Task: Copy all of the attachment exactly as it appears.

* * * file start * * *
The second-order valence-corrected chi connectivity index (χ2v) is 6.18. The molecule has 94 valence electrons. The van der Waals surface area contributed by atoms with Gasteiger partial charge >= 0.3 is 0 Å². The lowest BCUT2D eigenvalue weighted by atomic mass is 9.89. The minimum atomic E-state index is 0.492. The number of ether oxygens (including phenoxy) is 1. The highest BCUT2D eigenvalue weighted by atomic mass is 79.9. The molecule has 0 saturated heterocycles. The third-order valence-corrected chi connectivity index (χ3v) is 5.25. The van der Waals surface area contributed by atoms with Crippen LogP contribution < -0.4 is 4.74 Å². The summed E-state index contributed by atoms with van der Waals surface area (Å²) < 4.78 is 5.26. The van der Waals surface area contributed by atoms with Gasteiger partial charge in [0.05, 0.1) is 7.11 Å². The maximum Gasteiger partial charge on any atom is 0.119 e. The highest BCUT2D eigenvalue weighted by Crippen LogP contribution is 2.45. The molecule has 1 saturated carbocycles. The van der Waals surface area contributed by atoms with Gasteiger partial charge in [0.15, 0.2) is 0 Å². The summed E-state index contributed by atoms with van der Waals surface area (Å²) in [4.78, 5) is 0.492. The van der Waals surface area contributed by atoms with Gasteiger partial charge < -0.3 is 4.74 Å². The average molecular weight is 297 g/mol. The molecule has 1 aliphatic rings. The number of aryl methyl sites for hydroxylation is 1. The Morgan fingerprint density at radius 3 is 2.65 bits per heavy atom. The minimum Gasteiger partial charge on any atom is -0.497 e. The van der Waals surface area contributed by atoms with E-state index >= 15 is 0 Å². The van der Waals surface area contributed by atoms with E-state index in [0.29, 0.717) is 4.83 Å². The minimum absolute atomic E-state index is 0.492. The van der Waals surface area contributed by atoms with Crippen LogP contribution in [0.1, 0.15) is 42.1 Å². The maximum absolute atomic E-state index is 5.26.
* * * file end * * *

The second-order valence-corrected chi connectivity index (χ2v) is 6.18. The molecule has 94 valence electrons. The van der Waals surface area contributed by atoms with Gasteiger partial charge >= 0.3 is 0 Å². The lowest BCUT2D eigenvalue weighted by atomic mass is 9.89. The minimum atomic E-state index is 0.492. The number of ether oxygens (including phenoxy) is 1. The highest BCUT2D eigenvalue weighted by atomic mass is 79.9. The molecule has 0 saturated heterocycles. The third-order valence-corrected chi connectivity index (χ3v) is 5.25. The van der Waals surface area contributed by atoms with Crippen LogP contribution < -0.4 is 4.74 Å². The summed E-state index contributed by atoms with van der Waals surface area (Å²) < 4.78 is 5.26. The van der Waals surface area contributed by atoms with Gasteiger partial charge in [0.05, 0.1) is 7.11 Å². The maximum Gasteiger partial charge on any atom is 0.119 e. The highest BCUT2D eigenvalue weighted by Crippen LogP contribution is 2.45. The molecule has 1 saturated carbocycles. The van der Waals surface area contributed by atoms with Gasteiger partial charge in [0.15, 0.2) is 0 Å². The summed E-state index contributed by atoms with van der Waals surface area (Å²) in [4.78, 5) is 0.492. The van der Waals surface area contributed by atoms with Gasteiger partial charge < -0.3 is 4.74 Å². The average molecular weight is 297 g/mol. The molecule has 1 aliphatic rings. The number of aryl methyl sites for hydroxylation is 1. The Morgan fingerprint density at radius 3 is 2.65 bits per heavy atom. The minimum Gasteiger partial charge on any atom is -0.497 e. The van der Waals surface area contributed by atoms with E-state index >= 15 is 0 Å². The van der Waals surface area contributed by atoms with E-state index in [0.29, 0.717) is 4.83 Å². The minimum absolute atomic E-state index is 0.492. The van der Waals surface area contributed by atoms with Crippen LogP contribution in [0.1, 0.15) is 42.1 Å². The maximum absolute atomic E-state index is 5.26.